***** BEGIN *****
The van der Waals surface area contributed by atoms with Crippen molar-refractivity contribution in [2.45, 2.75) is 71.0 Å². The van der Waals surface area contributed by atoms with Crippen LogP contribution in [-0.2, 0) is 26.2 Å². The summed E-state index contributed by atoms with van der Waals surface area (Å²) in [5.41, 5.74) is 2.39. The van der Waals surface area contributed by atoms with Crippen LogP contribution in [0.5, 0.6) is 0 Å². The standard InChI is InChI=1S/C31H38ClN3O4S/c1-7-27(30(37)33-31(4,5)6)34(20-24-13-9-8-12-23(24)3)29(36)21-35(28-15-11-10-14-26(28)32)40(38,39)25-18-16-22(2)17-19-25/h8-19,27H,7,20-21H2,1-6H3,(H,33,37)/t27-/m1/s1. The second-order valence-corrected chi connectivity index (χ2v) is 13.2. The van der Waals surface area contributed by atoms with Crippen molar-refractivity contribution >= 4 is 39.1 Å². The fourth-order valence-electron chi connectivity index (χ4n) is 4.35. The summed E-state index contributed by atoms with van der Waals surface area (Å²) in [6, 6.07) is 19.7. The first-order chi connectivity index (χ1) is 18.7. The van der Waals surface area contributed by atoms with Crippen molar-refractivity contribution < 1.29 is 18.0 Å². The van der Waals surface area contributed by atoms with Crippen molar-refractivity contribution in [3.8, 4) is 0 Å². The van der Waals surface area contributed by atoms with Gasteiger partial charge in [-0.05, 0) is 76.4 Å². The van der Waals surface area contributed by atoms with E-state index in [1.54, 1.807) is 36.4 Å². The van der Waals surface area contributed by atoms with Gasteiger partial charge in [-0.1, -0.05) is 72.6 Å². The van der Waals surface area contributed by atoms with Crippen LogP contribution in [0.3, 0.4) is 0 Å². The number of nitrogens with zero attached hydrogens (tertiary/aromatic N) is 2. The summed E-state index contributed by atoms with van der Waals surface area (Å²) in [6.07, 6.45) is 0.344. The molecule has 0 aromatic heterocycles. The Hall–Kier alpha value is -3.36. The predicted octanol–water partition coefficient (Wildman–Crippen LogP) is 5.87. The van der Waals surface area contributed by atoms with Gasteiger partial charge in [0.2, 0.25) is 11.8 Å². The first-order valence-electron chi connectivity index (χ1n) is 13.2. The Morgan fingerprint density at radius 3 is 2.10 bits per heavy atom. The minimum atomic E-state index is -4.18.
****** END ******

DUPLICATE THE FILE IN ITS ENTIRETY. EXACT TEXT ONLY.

The van der Waals surface area contributed by atoms with Crippen molar-refractivity contribution in [2.45, 2.75) is 71.0 Å². The van der Waals surface area contributed by atoms with Crippen LogP contribution in [-0.2, 0) is 26.2 Å². The summed E-state index contributed by atoms with van der Waals surface area (Å²) in [5.41, 5.74) is 2.39. The van der Waals surface area contributed by atoms with Crippen LogP contribution in [0.5, 0.6) is 0 Å². The standard InChI is InChI=1S/C31H38ClN3O4S/c1-7-27(30(37)33-31(4,5)6)34(20-24-13-9-8-12-23(24)3)29(36)21-35(28-15-11-10-14-26(28)32)40(38,39)25-18-16-22(2)17-19-25/h8-19,27H,7,20-21H2,1-6H3,(H,33,37)/t27-/m1/s1. The second-order valence-corrected chi connectivity index (χ2v) is 13.2. The van der Waals surface area contributed by atoms with Crippen molar-refractivity contribution >= 4 is 39.1 Å². The fourth-order valence-electron chi connectivity index (χ4n) is 4.35. The summed E-state index contributed by atoms with van der Waals surface area (Å²) in [6, 6.07) is 19.7. The first-order chi connectivity index (χ1) is 18.7. The van der Waals surface area contributed by atoms with Crippen molar-refractivity contribution < 1.29 is 18.0 Å². The van der Waals surface area contributed by atoms with Crippen molar-refractivity contribution in [3.8, 4) is 0 Å². The van der Waals surface area contributed by atoms with Gasteiger partial charge in [-0.05, 0) is 76.4 Å². The van der Waals surface area contributed by atoms with E-state index in [1.54, 1.807) is 36.4 Å². The van der Waals surface area contributed by atoms with Gasteiger partial charge in [-0.1, -0.05) is 72.6 Å². The van der Waals surface area contributed by atoms with Crippen LogP contribution in [0.3, 0.4) is 0 Å². The number of nitrogens with zero attached hydrogens (tertiary/aromatic N) is 2. The summed E-state index contributed by atoms with van der Waals surface area (Å²) in [6.07, 6.45) is 0.344. The molecule has 0 aromatic heterocycles. The Hall–Kier alpha value is -3.36. The predicted octanol–water partition coefficient (Wildman–Crippen LogP) is 5.87. The van der Waals surface area contributed by atoms with Gasteiger partial charge in [0.2, 0.25) is 11.8 Å². The first-order valence-electron chi connectivity index (χ1n) is 13.2. The Morgan fingerprint density at radius 3 is 2.10 bits per heavy atom. The minimum atomic E-state index is -4.18.